Bike noises such as creaks, squeaks, squeals and clicks are more than just annoying when you’re riding your bike: they may indicate a serious problem that, left unfixed, could result in injury to you and/or damage to your bike.
Finding where noises originate can sometimes be difficult. Try your best to identify where you think the noise is coming from, then attempt to eliminate the problem.
Diagnosing and repairing the most common bike noises requires beginner to intermediate knowledge of bike parts and how they work. If you’re not sure how to fix something, take your bike to your local shop for service.
How to Fix Bike Chain Noises
How to fix a Squeaky Chain
A squeaky chain needs to be lubed. Do this by placing the bike in a stand or by leaning it against a wall with the drivetrain facing you so that the pedals can spin freely. Drip a drop of lube on each chain link as you pedal backwards with your hand. Continue to pedal backwards to work in the lube.
Before your next ride, wipe off any excess lube with a clean rag using the same positioning and backwards pedaling.
If your chain is severely rusty or has stiff links, take it to a bike shop to have the chain replaced.
Learn more about cleaning and maintaining your bike chain in our article, Bike Chain Cleaning and Maintenance.
How to Fix a Clicking Chain
A clicking noise often comes from your chain wanting to jump up or down a gear on the rear cassette. This can typically be fixed by adjusting the tension of the cable that runs from your shifter to your rear derailleur. Depending on the style of your bike, there will be barrel adjusters located on the shifters, cables and/or near the rear derailleur. Use the barrel adjusters to fine-tune the cable tension.
Turn the barrel adjuster ¼ turn at a time. Turn the adjusters clockwise if the chain seems to want to fall into a smaller cog. Turn the barrel adjuster counter-clockwise if the chain won’t shift up to the larger cog.
If you’ve turned the barrel adjuster more than a full turn and it hasn’t solved the problem, see a bike technician. The clicking could be caused by a bent derailleur hanger.
How to Fix Squeaky Bike Brakes
Squeaking brakes are one of the few squeaks that you don’t fix with lube. Never lube your brakes.
First, check if your wheel is properly attached: Before attempting to silence a squeak, make sure your wheel is properly seated in the dropout of your front fork or rear part of the frame. A wheel that is not seated properly will be off-kilter and may rub against one brake pad or part of the frame.
Next, check if your wheel is true: To make sure your wheel is true (not wobbling side to side), put your bike in a stand or lift the squeaky wheel off the ground and spin the wheel.
If you have rim brakes, watch the rim and the brake pads. If you see wobble or inconsistent rubbing between the rim and brake pads, your wheel needs truing.
If you have disc brakes, watch the rotor and brake pads. If you see wobbling and rubbing, either your wheel needs truing or you may have a bent rotor.
If your wheel needs truing, or you have a bent rotor, take your bike to the shop. If your wheel is true, you can proceed to the next steps.
Check for dirt and wear: Try cleaning the pads and rim or rotor with rubbing alcohol or a cleaner designed specifically for brakes. Then rough the pads and rotor lightly with sandpaper (with disc brakes, it will be easiest if you remove the pads from the calipers before sanding them).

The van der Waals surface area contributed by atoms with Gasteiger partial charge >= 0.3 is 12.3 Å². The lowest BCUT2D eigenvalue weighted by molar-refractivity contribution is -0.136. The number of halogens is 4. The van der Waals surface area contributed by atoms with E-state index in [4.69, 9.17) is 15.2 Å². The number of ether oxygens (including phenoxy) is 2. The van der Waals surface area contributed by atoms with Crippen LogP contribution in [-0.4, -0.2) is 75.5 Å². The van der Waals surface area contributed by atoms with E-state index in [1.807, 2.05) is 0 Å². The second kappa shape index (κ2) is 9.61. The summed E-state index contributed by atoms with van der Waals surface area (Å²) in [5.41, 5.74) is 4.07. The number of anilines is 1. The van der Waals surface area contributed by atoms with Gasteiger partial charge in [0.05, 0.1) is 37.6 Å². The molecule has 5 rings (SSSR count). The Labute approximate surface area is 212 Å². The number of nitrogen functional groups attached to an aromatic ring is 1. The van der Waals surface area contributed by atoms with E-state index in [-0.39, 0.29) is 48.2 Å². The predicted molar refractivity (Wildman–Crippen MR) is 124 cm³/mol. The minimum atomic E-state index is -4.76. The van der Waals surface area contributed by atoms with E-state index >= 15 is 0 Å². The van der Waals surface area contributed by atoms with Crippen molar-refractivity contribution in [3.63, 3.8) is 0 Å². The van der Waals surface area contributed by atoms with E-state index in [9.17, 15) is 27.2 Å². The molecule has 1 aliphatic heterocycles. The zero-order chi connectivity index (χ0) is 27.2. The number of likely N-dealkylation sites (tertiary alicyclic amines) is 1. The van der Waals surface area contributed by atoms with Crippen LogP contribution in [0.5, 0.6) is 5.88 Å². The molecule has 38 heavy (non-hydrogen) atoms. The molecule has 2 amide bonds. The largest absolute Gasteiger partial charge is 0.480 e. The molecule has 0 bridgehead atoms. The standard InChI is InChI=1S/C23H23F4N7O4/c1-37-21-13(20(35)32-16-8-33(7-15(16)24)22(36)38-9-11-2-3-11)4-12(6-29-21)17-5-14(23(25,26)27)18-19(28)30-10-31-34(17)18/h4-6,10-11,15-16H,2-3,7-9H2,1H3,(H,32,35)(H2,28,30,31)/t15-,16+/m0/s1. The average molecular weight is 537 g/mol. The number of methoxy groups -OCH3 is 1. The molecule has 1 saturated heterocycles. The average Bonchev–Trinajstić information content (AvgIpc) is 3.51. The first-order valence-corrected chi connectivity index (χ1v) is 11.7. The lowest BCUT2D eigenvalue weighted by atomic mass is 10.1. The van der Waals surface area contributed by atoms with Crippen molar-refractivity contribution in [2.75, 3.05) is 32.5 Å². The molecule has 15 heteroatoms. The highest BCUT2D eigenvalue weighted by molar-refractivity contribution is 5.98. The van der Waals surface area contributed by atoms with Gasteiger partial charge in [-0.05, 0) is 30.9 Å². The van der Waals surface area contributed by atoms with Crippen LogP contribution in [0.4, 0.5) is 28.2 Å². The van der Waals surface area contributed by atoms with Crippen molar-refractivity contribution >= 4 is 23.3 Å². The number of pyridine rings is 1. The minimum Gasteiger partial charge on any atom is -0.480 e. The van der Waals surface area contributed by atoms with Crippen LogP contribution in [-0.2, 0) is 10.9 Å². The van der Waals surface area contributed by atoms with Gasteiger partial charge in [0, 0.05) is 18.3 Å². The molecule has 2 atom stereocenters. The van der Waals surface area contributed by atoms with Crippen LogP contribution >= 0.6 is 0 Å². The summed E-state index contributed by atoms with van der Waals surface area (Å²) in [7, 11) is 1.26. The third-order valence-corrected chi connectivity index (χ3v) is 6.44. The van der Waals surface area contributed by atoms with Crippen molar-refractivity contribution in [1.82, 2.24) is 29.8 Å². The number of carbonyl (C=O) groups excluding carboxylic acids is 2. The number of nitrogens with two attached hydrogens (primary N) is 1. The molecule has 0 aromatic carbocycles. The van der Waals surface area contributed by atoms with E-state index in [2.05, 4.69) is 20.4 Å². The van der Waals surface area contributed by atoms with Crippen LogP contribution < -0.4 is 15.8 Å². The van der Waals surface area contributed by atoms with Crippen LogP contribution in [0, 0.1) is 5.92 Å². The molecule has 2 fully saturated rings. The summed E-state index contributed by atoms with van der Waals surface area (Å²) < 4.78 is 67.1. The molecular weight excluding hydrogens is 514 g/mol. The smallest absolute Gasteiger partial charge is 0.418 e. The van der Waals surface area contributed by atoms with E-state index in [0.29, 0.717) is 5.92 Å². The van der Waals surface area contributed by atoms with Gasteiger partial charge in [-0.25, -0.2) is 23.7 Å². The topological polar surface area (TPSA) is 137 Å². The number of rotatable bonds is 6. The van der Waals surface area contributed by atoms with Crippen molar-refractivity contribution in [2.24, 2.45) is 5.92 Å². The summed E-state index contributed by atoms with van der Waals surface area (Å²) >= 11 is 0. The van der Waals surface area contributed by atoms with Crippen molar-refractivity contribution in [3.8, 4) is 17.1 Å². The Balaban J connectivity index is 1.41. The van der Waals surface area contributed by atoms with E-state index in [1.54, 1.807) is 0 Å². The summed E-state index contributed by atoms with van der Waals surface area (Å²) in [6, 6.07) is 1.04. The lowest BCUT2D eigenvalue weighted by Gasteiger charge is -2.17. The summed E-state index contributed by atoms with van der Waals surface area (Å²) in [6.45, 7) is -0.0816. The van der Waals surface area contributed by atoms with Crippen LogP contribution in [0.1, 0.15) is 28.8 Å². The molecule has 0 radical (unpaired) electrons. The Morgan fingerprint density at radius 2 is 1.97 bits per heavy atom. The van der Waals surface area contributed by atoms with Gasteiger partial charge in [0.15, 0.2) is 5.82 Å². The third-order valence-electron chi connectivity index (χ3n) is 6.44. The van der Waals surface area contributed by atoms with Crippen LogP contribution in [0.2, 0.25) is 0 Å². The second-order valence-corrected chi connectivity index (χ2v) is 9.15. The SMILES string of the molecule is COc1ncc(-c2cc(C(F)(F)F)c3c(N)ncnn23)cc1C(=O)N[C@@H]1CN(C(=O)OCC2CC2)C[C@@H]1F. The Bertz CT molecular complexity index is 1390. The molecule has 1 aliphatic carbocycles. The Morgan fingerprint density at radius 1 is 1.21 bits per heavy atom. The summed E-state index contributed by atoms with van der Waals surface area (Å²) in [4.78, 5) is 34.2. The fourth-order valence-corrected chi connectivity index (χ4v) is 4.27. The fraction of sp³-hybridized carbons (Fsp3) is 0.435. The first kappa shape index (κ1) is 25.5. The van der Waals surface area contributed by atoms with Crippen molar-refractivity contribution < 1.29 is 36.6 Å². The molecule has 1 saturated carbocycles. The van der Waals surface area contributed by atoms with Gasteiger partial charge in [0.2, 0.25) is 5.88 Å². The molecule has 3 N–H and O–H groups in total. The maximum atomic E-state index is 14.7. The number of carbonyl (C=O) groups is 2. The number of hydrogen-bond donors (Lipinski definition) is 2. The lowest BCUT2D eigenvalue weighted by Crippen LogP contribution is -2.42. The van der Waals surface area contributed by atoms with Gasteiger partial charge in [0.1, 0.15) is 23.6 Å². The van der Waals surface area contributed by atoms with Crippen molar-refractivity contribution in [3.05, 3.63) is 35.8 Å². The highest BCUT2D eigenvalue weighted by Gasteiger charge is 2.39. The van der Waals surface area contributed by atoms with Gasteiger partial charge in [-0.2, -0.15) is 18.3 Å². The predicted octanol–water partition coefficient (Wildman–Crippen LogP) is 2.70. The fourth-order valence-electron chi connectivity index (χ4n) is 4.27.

Then, check that your brake pads haven’t worn down too much. There needs to be enough pad that the metal piece that holds the pads won’t touch your rim or rotor.
Most pads for rim brakes have markings to show when they need to be replaced.
Check disc brake pads by removing the wheel and looking into the space where the rotor spins, or by removing the pads themselves. As a general guideline, disc brake pads should be replaced if the pad thickness, including the metal holder, is less than 3mm. Be careful not to squeeze the brake lever when the wheel is off.
Check the alignment of your rim brake pads: If your rim brake pads are hitting the rim flat, that will make them squeak when you’re braking. Reposition them using a hex wrench so that the front of each pad contacts the rim slightly before the rear of each pad. This is called toeing the pads in.
Whether you have disc brakes or rim brakes, if your brake pads are off-center, it’s best to take your bike to a shop to have them adjusted. Off-center brakes cause one side of the brakes to make contact with the rotor or rim before the other one does, resulting in poor braking power.
How to Fix Rear-Suspension Pivot Noises
The rear suspension on a mountain bike has multiple pivot points that can develop squeaks when they’re loose or dry, or when the bearings need to be replaced.
Check if the pivots are tight using the appropriate size hex wrench for the pivot bolts. Pivot bolts should be tightened to the bike manufacturer’s specifications using a torque wrench.
Drip lube into the joint between the pivot and the frame. Check for play by grasping the internal piece of the pivot and wiggling it side to side. If lube and tightening don’t solve the squeak, take your bike in for service.
How to Fix Front-Suspension Noises
How to Fix a Squeaky Bike Suspension
If your front shock is squeaking, you may have it accidently locked out when you’re riding technical terrain. This can cause a sneeze-like squeak. Open your shock to the ride position on technical terrain to eliminate the noise.